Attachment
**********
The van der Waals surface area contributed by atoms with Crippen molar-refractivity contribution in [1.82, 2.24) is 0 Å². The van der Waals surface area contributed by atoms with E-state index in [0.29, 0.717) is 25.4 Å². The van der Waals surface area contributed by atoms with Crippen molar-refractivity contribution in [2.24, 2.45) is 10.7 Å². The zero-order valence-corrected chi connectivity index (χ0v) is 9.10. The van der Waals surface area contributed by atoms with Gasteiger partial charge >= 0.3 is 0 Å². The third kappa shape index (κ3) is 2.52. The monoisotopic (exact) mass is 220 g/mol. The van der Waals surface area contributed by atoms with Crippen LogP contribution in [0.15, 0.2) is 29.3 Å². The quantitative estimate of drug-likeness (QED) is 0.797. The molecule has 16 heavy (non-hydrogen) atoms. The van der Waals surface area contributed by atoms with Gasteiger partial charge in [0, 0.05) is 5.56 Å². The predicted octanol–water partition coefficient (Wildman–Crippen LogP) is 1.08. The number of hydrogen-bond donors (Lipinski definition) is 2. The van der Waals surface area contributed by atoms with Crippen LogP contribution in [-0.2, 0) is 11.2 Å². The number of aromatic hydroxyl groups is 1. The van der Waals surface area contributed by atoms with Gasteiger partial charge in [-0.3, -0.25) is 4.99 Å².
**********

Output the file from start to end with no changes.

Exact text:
The van der Waals surface area contributed by atoms with Crippen molar-refractivity contribution in [1.82, 2.24) is 0 Å². The van der Waals surface area contributed by atoms with E-state index in [0.29, 0.717) is 25.4 Å². The van der Waals surface area contributed by atoms with Crippen molar-refractivity contribution in [2.24, 2.45) is 10.7 Å². The zero-order valence-corrected chi connectivity index (χ0v) is 9.10. The van der Waals surface area contributed by atoms with Gasteiger partial charge >= 0.3 is 0 Å². The third kappa shape index (κ3) is 2.52. The monoisotopic (exact) mass is 220 g/mol. The van der Waals surface area contributed by atoms with Crippen LogP contribution in [0.15, 0.2) is 29.3 Å². The quantitative estimate of drug-likeness (QED) is 0.797. The molecule has 16 heavy (non-hydrogen) atoms. The van der Waals surface area contributed by atoms with Gasteiger partial charge in [0, 0.05) is 5.56 Å². The predicted octanol–water partition coefficient (Wildman–Crippen LogP) is 1.08. The number of hydrogen-bond donors (Lipinski definition) is 2. The van der Waals surface area contributed by atoms with Crippen LogP contribution in [-0.2, 0) is 11.2 Å². The number of aromatic hydroxyl groups is 1. The van der Waals surface area contributed by atoms with Gasteiger partial charge in [-0.3, -0.25) is 4.99 Å².